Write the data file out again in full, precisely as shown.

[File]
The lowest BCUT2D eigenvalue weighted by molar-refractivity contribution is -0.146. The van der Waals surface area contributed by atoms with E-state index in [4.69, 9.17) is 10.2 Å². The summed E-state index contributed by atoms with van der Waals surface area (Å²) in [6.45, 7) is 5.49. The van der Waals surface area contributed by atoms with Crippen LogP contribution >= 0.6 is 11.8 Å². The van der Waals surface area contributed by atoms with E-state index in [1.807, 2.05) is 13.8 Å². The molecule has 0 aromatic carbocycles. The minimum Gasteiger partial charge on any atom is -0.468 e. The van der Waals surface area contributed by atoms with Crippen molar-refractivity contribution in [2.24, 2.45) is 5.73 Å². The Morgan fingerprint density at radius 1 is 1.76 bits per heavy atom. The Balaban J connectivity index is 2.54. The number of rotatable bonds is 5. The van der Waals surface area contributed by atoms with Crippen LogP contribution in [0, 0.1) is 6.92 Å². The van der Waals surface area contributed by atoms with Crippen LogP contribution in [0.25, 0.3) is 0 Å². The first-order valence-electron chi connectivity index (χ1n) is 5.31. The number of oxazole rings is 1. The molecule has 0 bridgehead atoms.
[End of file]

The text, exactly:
The lowest BCUT2D eigenvalue weighted by molar-refractivity contribution is -0.146. The van der Waals surface area contributed by atoms with E-state index in [4.69, 9.17) is 10.2 Å². The summed E-state index contributed by atoms with van der Waals surface area (Å²) in [6.45, 7) is 5.49. The van der Waals surface area contributed by atoms with Crippen LogP contribution >= 0.6 is 11.8 Å². The van der Waals surface area contributed by atoms with E-state index in [1.807, 2.05) is 13.8 Å². The molecule has 0 aromatic carbocycles. The minimum Gasteiger partial charge on any atom is -0.468 e. The van der Waals surface area contributed by atoms with Crippen molar-refractivity contribution in [2.24, 2.45) is 5.73 Å². The Morgan fingerprint density at radius 1 is 1.76 bits per heavy atom. The Balaban J connectivity index is 2.54. The number of rotatable bonds is 5. The van der Waals surface area contributed by atoms with Crippen LogP contribution in [0, 0.1) is 6.92 Å². The van der Waals surface area contributed by atoms with Crippen LogP contribution in [0.25, 0.3) is 0 Å². The first-order valence-electron chi connectivity index (χ1n) is 5.31. The number of oxazole rings is 1. The molecule has 0 bridgehead atoms.